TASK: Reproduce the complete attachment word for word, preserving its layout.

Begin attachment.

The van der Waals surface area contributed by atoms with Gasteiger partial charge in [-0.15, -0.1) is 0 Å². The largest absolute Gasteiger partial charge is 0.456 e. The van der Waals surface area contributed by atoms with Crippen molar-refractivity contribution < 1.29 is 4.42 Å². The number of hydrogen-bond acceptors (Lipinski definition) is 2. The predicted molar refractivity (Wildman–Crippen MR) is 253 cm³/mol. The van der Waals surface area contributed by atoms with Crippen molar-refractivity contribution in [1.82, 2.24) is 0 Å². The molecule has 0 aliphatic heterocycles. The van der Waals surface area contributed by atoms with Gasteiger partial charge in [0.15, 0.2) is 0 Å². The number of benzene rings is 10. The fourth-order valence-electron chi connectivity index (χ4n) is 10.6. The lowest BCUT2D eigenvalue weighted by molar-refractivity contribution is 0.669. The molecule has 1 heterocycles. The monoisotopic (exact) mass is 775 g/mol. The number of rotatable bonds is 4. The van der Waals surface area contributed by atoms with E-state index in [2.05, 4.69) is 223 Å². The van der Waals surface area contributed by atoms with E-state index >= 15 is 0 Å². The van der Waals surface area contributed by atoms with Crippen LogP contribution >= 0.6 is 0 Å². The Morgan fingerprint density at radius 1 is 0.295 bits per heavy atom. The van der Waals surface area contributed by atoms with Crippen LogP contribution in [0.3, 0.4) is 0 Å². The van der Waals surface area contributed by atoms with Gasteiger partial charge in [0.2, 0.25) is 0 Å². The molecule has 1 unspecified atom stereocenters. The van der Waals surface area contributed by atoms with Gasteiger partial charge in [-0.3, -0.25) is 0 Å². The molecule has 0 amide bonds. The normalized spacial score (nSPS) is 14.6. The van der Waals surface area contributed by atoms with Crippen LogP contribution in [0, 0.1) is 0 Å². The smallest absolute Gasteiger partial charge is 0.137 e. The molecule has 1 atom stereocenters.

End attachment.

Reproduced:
The van der Waals surface area contributed by atoms with Gasteiger partial charge in [-0.15, -0.1) is 0 Å². The largest absolute Gasteiger partial charge is 0.456 e. The van der Waals surface area contributed by atoms with Crippen molar-refractivity contribution < 1.29 is 4.42 Å². The number of hydrogen-bond acceptors (Lipinski definition) is 2. The predicted molar refractivity (Wildman–Crippen MR) is 253 cm³/mol. The van der Waals surface area contributed by atoms with Crippen molar-refractivity contribution in [1.82, 2.24) is 0 Å². The molecule has 0 aliphatic heterocycles. The van der Waals surface area contributed by atoms with Gasteiger partial charge in [0.15, 0.2) is 0 Å². The number of benzene rings is 10. The fourth-order valence-electron chi connectivity index (χ4n) is 10.6. The lowest BCUT2D eigenvalue weighted by molar-refractivity contribution is 0.669. The molecule has 1 heterocycles. The monoisotopic (exact) mass is 775 g/mol. The number of rotatable bonds is 4. The van der Waals surface area contributed by atoms with E-state index in [2.05, 4.69) is 223 Å². The van der Waals surface area contributed by atoms with E-state index >= 15 is 0 Å². The van der Waals surface area contributed by atoms with Crippen LogP contribution >= 0.6 is 0 Å². The Morgan fingerprint density at radius 1 is 0.295 bits per heavy atom. The van der Waals surface area contributed by atoms with Crippen LogP contribution in [0.3, 0.4) is 0 Å². The van der Waals surface area contributed by atoms with Gasteiger partial charge in [0.2, 0.25) is 0 Å². The molecule has 1 unspecified atom stereocenters. The van der Waals surface area contributed by atoms with Gasteiger partial charge in [-0.3, -0.25) is 0 Å². The molecule has 0 amide bonds. The normalized spacial score (nSPS) is 14.6. The van der Waals surface area contributed by atoms with Crippen LogP contribution in [0, 0.1) is 0 Å². The smallest absolute Gasteiger partial charge is 0.137 e. The molecule has 1 atom stereocenters.